I suppose I expected more in the way of humanity and the experiences of the men who lived the combat of this, the first several weeks of Guadalcanal, seeing as the Publisher's Summary cites so many resources, especially diaries and memoirs. And while it does have the memories of many men, Victory Fever on Guadalcanal doesn't have many of them. For instance, a line will tell us about gnats swarming into eyes, suggesting hell to walk through, but we don't get anything about what the men actually experienced, how it felt to be walking through that. And there are many men. Many, many men. So many that I found it somewhat confusing at times. And there's planning for battles and engagements. Much, much planning. So much that I'd get somewhat bored at times (especially since hey! when has something ever gone according to plan?). Still, when the listener gets to the actual engagements, there's plenty of action to carry you through and Victory Fever on Guadalcanal delivers. It's really good there. Bill Nevitt does an admirable job, especially gamely running through the many Japanese names (tho' I'm no expert on Japanese, so I can't 100 per cent guarantee that it's all correct). And he does well in griping when someone gripes, elevating his voice when someone else shouts. I can't tell you how key this is if you're keeping a listener hooked in a book that could be considered dry at points. A good listen, enough to make me wonder about seeking out Guadalcanal Diary to find out the rest of the history. I received this audiobook free in exchange for an honest and unbiased review

3 people found this helpful

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  • J.Brock
  • 15-11-20

Harrowing Account of Battle

"Victory Fever on Guadalcanal" is a narrative retelling of the battle of Guadalcanal. It is very cut and dry, with events being told in a sequential fashion. The accounts of the Marines, namely Bob Leckie, author of the famed "Helmet for my Pillow," shapes the harrowing account. All of the events that occurred are so incredible it leaves one in shock and awe. There is no detail left out and the accounts of all the Marines, some teenagers, are absolutely awe inspiring. What the men went through, and what they were more than willing to die for, should make every American so unbelievable grateful for their sacrifices. There are no words for such heroism and unflinching bravery. Bill Nevitt's narration is perfect for this work. He is so good at the bullet point like retelling of this battle. He's an ideal pick for this kind of a narrative account. I was given this free review copy audiobook at my request and have voluntarily left this review.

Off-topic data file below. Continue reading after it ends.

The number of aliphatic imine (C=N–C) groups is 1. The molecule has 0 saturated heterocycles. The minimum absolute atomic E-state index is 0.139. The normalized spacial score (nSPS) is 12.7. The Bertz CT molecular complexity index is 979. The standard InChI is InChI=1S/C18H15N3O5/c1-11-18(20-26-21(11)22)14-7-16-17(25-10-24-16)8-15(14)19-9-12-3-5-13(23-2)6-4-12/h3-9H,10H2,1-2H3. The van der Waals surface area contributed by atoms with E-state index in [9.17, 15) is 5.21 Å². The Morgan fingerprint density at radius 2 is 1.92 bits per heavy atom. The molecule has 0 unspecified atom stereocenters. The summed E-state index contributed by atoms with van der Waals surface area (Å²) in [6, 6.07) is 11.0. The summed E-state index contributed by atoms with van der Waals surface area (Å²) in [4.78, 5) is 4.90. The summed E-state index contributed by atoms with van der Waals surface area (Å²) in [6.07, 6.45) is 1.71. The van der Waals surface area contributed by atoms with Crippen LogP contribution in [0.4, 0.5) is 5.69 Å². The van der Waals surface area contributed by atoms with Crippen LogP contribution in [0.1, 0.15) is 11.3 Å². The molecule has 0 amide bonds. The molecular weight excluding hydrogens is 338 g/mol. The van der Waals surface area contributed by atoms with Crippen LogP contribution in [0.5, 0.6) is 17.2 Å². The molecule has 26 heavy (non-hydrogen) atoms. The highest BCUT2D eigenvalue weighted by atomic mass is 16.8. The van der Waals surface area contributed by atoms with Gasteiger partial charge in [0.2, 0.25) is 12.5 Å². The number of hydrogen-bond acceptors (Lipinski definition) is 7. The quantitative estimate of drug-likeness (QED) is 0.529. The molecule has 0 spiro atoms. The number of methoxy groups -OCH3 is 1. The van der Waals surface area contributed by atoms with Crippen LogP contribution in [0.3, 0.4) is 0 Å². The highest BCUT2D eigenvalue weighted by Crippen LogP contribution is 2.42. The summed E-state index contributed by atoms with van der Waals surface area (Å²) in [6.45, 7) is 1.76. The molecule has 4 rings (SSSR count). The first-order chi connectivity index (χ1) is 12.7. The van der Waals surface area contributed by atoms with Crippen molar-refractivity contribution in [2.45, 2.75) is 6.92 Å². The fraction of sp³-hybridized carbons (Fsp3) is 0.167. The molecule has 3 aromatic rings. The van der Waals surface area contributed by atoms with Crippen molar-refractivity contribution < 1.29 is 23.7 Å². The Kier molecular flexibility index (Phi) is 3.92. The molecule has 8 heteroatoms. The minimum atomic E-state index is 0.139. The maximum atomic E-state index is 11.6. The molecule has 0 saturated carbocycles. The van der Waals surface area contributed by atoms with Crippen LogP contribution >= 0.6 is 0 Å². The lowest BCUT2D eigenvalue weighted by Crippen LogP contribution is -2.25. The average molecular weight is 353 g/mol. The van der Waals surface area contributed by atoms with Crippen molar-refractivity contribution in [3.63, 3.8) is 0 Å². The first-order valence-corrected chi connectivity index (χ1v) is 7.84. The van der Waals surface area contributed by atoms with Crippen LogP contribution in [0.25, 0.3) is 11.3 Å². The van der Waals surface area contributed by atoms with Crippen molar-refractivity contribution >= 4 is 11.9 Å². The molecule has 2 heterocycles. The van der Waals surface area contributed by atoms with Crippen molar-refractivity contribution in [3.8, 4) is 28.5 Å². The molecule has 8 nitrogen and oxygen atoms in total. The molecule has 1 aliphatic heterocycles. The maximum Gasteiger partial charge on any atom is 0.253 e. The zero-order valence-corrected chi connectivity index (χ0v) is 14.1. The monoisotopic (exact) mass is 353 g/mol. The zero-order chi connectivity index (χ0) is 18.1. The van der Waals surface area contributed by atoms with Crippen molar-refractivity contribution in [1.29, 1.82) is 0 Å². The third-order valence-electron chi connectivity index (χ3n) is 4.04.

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  • Margaret
  • 09-06-20

Interestingbook, appropriate narration

This is the first book i have read/listened to by this author. I’ll admit, I have not listened to the whole book yet., but have enjoyed what I’ve listened to. It was an interesting, informative look into something I did not know much about. This is the ninth book I have listened to by this narrator ( Bill Nevitt ) and I would listen to another. He once again provides a clear, well paced narration. I like to speed books up to at least 1.5x and I am able to do that easily with his narrations. There are no explicit sex scenes, excessive violence or swearing.??. I was given this free review copy audiobook at my request and voluntarily left this unbiased review. Please feel free to comment on whether you found my review helpful.

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  • G. Eggleston
  • 12-05-20

"Enjoy the last few minutes of your life!"

I requested and received a complimentary review copy of "VICTORY FEVER". My review of it is voluntary, without favor toward the author (whom I have never met nor read the work of) nor am I under any compulsion to write it. I'm writing this review because I really like this book and I heartily recommend it. I increased the speed (to 1.25) as I often do with audiobooks, since narrators tend to read slow in order to avoid making mistakes, which are not allowed. This is a case, however, where even listening at normal speed is fine. The narrator himself (Bill Nevitt) has a pleasant voice to listen to for the 9 hours of the audiobook and does a great job. I've always been interested in World War 2, but most of my attention was focused on the European theater. In "Victory Fever on Guadalcanal" I was able to expand my understanding of the war as a whole by learning, in this fascinating account, about the Pacific theater. I like how both sides of the war were presented rather than a one-sided overview. I also like how the personal touch from soldier diaries/memoirs added humor, such as how seasoned Marines would laugh at the new recruits training and say "Enjoy the last few minutes of your life". It makes me wonder how much humor helped them cope with the harrowing times they lived through. I wondered, toward the end of the book, if some of those heroes who died heroically in battle were some of those seasoned Marines who'd laughed about death. Regardless, they were all heroes and I enjoyed hearing their story. If my review here has been helpful to you, please click "Helpful" below. It was my pleasure reviewing this book and I thank you so much for reading my review of it! My rating scale: 1 = Junk! (dumpster worthy) // 2 = Poor // 3 = Good (average) // 4 = Great // 5 = Excellent! (award worthy)